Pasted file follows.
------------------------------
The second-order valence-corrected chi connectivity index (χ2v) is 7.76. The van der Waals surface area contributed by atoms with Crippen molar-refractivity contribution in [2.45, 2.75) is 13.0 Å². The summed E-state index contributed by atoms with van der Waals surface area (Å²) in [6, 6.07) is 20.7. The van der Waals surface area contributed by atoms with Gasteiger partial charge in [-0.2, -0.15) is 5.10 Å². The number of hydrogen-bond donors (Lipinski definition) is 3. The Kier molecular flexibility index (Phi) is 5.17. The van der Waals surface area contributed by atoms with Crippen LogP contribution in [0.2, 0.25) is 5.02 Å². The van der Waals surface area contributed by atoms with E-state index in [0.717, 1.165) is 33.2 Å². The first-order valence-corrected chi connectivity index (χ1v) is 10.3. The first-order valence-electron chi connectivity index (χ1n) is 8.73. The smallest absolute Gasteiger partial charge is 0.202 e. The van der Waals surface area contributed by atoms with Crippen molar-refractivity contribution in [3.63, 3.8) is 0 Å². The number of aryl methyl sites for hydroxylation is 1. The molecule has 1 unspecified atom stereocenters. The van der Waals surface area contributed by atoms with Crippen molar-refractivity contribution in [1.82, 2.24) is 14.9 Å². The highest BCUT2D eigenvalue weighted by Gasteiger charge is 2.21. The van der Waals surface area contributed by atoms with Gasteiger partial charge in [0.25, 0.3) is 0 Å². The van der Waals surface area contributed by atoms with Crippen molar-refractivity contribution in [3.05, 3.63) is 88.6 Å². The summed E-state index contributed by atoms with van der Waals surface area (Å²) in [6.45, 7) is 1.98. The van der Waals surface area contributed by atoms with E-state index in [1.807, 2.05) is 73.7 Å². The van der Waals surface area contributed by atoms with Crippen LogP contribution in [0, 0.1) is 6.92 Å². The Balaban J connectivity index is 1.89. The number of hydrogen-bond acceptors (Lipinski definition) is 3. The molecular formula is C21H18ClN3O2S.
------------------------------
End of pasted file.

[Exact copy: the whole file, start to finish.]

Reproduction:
The second-order valence-corrected chi connectivity index (χ2v) is 7.76. The van der Waals surface area contributed by atoms with Crippen molar-refractivity contribution in [2.45, 2.75) is 13.0 Å². The summed E-state index contributed by atoms with van der Waals surface area (Å²) in [6, 6.07) is 20.7. The van der Waals surface area contributed by atoms with Gasteiger partial charge in [-0.2, -0.15) is 5.10 Å². The number of hydrogen-bond donors (Lipinski definition) is 3. The Kier molecular flexibility index (Phi) is 5.17. The van der Waals surface area contributed by atoms with Crippen LogP contribution in [0.2, 0.25) is 5.02 Å². The van der Waals surface area contributed by atoms with E-state index in [0.717, 1.165) is 33.2 Å². The first-order valence-corrected chi connectivity index (χ1v) is 10.3. The first-order valence-electron chi connectivity index (χ1n) is 8.73. The smallest absolute Gasteiger partial charge is 0.202 e. The van der Waals surface area contributed by atoms with Crippen molar-refractivity contribution in [3.63, 3.8) is 0 Å². The number of aryl methyl sites for hydroxylation is 1. The molecule has 1 unspecified atom stereocenters. The van der Waals surface area contributed by atoms with Crippen molar-refractivity contribution in [1.82, 2.24) is 14.9 Å². The highest BCUT2D eigenvalue weighted by Gasteiger charge is 2.21. The van der Waals surface area contributed by atoms with Gasteiger partial charge in [0.25, 0.3) is 0 Å². The van der Waals surface area contributed by atoms with Crippen molar-refractivity contribution in [3.05, 3.63) is 88.6 Å². The summed E-state index contributed by atoms with van der Waals surface area (Å²) in [6.45, 7) is 1.98. The van der Waals surface area contributed by atoms with E-state index in [1.807, 2.05) is 73.7 Å². The van der Waals surface area contributed by atoms with Crippen LogP contribution in [0, 0.1) is 6.92 Å². The Balaban J connectivity index is 1.89. The number of hydrogen-bond acceptors (Lipinski definition) is 3. The molecular formula is C21H18ClN3O2S.